Together we can save babies’ lives.

Thank you for taking the time to find out more about how you can prevent babies from dying. Donate to our Research Fund Appeal.

More research is desperately needed to save as many as possible of the 15 babies who die each day in the UK. Thanks to our generous supporters, we have already funded studies that are making a difference.

These include a project that is looking at improving the safer pregnancy advice available for expecting parents, a study looking at whether promoting awareness of a baby’s movements can reduce stillbirths and another which is finding better ways to identify babies who may be struggling, so we can help them more quickly.

But with your help we know we can do much more… Because there are so still so many questions that we need to answer about why babies die and how these tragedies can be prevented.

This year we launched a new annual funding programme, so the Sands Research Fund will now support high-quality projects year on year and invest even more money in research. We have received a number of applications from research teams around the UK. We can already fund some of these projects, but we would love to fund even more... and urgently need your help to do this. 

Why now?

Our Board of Trustees, advised by a panel of expert clinicians and researchers, will select the projects we can fund in November according to the money available in the Sand Research Fund. We now have a window of opportunity to boost the Fund so we can say ‘yes’ to as many studies as possible. Together we can enable researchers to continue their vital work and stop babies from dying in the future.

Sands, stillbirth, neonatal death, charity, research, fund, appeal

Be part of the Sands Research Challenge, and please give what you can to support our Research Fund, so that in the future we can save bereaved families like Chloe and Simon Baker and Carla Pilkington (whose stories are featured below) from a lifetime of heartache. 

Chloe and Simon Baker’s son Solomon was stillborn in October 2010

Sands, research fund appeal, solomon, stillborn, chloe, stillbirth“My world came crashing down when my baby boy, Solomon, was stillborn in 2010. I’d had a smooth pregnancy and my husband Simon and I couldn’t wait to be parents. But at 34 weeks I developed back pain and sickness. Simon took me to hospital and I had tests – when they told me they couldn’t find the baby’s heartbeat, I was filled with panic.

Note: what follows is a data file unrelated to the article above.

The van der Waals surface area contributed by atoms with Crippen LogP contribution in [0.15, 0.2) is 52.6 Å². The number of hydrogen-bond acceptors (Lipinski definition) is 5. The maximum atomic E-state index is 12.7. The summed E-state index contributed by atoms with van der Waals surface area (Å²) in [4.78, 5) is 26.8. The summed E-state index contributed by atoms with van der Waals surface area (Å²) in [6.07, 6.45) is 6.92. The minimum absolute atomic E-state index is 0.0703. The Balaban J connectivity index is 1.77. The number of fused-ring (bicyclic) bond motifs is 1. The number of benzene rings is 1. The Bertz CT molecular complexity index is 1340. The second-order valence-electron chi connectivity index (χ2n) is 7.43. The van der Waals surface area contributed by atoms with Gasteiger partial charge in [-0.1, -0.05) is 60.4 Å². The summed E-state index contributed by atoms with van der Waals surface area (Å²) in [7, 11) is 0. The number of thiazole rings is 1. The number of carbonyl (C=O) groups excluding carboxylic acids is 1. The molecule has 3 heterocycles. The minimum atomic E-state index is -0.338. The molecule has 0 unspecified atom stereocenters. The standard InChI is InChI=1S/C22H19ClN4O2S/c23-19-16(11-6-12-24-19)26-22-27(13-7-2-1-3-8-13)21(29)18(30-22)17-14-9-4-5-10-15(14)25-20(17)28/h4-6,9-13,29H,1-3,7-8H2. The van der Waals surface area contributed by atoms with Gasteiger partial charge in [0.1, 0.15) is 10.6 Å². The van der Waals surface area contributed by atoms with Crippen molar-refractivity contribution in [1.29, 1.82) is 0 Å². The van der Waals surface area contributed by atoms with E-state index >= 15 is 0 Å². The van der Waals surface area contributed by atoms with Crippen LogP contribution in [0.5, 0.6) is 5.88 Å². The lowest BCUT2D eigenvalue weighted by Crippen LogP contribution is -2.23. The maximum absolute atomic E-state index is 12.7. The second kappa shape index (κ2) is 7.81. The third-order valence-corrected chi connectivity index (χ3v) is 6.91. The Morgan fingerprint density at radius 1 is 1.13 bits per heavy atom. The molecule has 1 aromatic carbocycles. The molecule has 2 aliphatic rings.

"I was rushed off for an emergency C section and when I came round, Simon broke the devastating news our baby hadn’t survived. I felt my heart had been ripped out, the pain was indescribable. Later, a post-mortem couldn’t find any cause of death, which made things even harder.”
 

Professor Neil Sebire, Great Ormond Street Hospital & Institute of Child Health UCL

Neil Sebire, sands, research fund, charityProfessor Sebire’s research, part funded by Sands, has sought to improve how babies’ deaths are investigated and recorded. This will help to reduce the number of babies like Solomon whose deaths are ‘unexplained’ (46% of stillbirths).

Professor Sebire said: "The support from Sands has been invaluable in performing our recent work examining the role of autopsy investigations in intrauterine death. The findings will have significant impact on future clinical practice and research directions but would not have been possible without Sands funding.”

Carla Pilsworth’s daughter Daisy was stillborn in February 2011

Sands, research fund appeal, neonatal deathCarla enjoyed a “textbook” pregnancy, and was at 37-and-a-half weeks when her baby stopped moving and she felt some pain.

Carla went into hospital and to her relief, monitors detected the baby’s heartbeat, but it was slow. Fearing baby Daisy was in distress, doctors ordered a Caesarean delivery.
“All of a sudden her heart stopped beating, the line went flat. I was rushed into theatre, I could hear them shouting, 'We’ve got to get the baby out!’. That was the last thing I heard.”

Sadly, attempts to resuscitate Daisy failed. When Carla regained consciousness, she knew immediately what had happened and the pain that she felt was absolutely unbearable. 

Carla later learned that the reason for this tragedy was that Daisy’s placenta had failed and Carla had had an acute abruption as well as further blood clots on Daisy’s cord. Identifying pregnancies at risk like Carla’s and improving interventions to manage those pregnancies is one of the three priorities for the Sands Research Fund.
 

How you can help save babies' lives